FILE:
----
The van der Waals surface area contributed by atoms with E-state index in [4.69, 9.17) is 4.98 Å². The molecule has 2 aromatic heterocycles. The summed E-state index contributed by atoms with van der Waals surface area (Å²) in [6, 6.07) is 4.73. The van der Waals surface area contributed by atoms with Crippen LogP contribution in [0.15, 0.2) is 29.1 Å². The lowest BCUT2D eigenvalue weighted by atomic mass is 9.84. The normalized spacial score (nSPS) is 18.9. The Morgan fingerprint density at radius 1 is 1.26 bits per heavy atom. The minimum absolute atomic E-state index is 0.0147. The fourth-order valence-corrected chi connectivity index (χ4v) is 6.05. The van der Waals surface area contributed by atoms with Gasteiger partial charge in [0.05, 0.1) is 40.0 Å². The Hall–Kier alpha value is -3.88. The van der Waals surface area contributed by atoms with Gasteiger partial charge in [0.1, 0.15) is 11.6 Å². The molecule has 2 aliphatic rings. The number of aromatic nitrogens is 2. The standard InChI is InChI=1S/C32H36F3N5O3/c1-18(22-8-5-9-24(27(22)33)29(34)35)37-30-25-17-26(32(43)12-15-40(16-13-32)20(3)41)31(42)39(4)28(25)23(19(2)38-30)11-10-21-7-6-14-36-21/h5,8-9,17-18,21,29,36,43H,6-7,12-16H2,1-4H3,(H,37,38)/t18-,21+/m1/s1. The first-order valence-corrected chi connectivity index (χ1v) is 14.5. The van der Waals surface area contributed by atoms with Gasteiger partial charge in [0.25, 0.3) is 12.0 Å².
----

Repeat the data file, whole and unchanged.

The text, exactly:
The van der Waals surface area contributed by atoms with E-state index in [4.69, 9.17) is 4.98 Å². The molecule has 2 aromatic heterocycles. The summed E-state index contributed by atoms with van der Waals surface area (Å²) in [6, 6.07) is 4.73. The van der Waals surface area contributed by atoms with Crippen LogP contribution in [0.15, 0.2) is 29.1 Å². The lowest BCUT2D eigenvalue weighted by atomic mass is 9.84. The normalized spacial score (nSPS) is 18.9. The Morgan fingerprint density at radius 1 is 1.26 bits per heavy atom. The minimum absolute atomic E-state index is 0.0147. The fourth-order valence-corrected chi connectivity index (χ4v) is 6.05. The van der Waals surface area contributed by atoms with Gasteiger partial charge in [0.05, 0.1) is 40.0 Å². The Hall–Kier alpha value is -3.88. The van der Waals surface area contributed by atoms with Gasteiger partial charge in [0.1, 0.15) is 11.6 Å². The molecule has 2 aliphatic rings. The number of aromatic nitrogens is 2. The standard InChI is InChI=1S/C32H36F3N5O3/c1-18(22-8-5-9-24(27(22)33)29(34)35)37-30-25-17-26(32(43)12-15-40(16-13-32)20(3)41)31(42)39(4)28(25)23(19(2)38-30)11-10-21-7-6-14-36-21/h5,8-9,17-18,21,29,36,43H,6-7,12-16H2,1-4H3,(H,37,38)/t18-,21+/m1/s1. The first-order valence-corrected chi connectivity index (χ1v) is 14.5. The van der Waals surface area contributed by atoms with Gasteiger partial charge in [0.25, 0.3) is 12.0 Å².